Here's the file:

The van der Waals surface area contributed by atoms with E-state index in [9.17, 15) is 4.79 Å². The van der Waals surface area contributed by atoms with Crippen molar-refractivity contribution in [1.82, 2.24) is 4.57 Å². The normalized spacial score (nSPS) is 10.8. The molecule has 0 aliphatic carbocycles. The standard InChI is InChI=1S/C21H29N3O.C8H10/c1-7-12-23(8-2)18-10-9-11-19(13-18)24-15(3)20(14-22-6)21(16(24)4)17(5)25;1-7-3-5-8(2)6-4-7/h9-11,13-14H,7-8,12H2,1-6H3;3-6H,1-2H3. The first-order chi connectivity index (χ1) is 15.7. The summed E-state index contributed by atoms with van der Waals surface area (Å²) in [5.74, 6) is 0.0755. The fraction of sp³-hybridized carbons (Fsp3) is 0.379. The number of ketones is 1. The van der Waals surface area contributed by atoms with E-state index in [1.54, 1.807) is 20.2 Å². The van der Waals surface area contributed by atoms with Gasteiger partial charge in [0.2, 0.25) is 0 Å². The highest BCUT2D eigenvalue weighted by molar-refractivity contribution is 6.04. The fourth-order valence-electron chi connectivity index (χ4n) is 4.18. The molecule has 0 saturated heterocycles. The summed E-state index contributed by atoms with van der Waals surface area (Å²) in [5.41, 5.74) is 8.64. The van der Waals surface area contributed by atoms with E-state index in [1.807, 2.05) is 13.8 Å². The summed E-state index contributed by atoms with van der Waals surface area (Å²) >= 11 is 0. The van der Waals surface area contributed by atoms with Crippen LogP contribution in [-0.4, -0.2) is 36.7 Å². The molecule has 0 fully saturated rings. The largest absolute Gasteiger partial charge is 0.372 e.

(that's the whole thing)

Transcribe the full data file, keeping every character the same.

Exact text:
The van der Waals surface area contributed by atoms with E-state index in [9.17, 15) is 4.79 Å². The van der Waals surface area contributed by atoms with Crippen molar-refractivity contribution in [1.82, 2.24) is 4.57 Å². The normalized spacial score (nSPS) is 10.8. The molecule has 0 aliphatic carbocycles. The standard InChI is InChI=1S/C21H29N3O.C8H10/c1-7-12-23(8-2)18-10-9-11-19(13-18)24-15(3)20(14-22-6)21(16(24)4)17(5)25;1-7-3-5-8(2)6-4-7/h9-11,13-14H,7-8,12H2,1-6H3;3-6H,1-2H3. The first-order chi connectivity index (χ1) is 15.7. The summed E-state index contributed by atoms with van der Waals surface area (Å²) in [5.74, 6) is 0.0755. The fraction of sp³-hybridized carbons (Fsp3) is 0.379. The number of ketones is 1. The van der Waals surface area contributed by atoms with E-state index in [1.54, 1.807) is 20.2 Å². The van der Waals surface area contributed by atoms with Gasteiger partial charge in [0.2, 0.25) is 0 Å². The highest BCUT2D eigenvalue weighted by molar-refractivity contribution is 6.04. The fourth-order valence-electron chi connectivity index (χ4n) is 4.18. The molecule has 0 saturated heterocycles. The summed E-state index contributed by atoms with van der Waals surface area (Å²) in [5.41, 5.74) is 8.64. The van der Waals surface area contributed by atoms with E-state index in [1.807, 2.05) is 13.8 Å². The summed E-state index contributed by atoms with van der Waals surface area (Å²) >= 11 is 0. The van der Waals surface area contributed by atoms with Crippen LogP contribution in [-0.4, -0.2) is 36.7 Å². The molecule has 0 fully saturated rings. The largest absolute Gasteiger partial charge is 0.372 e.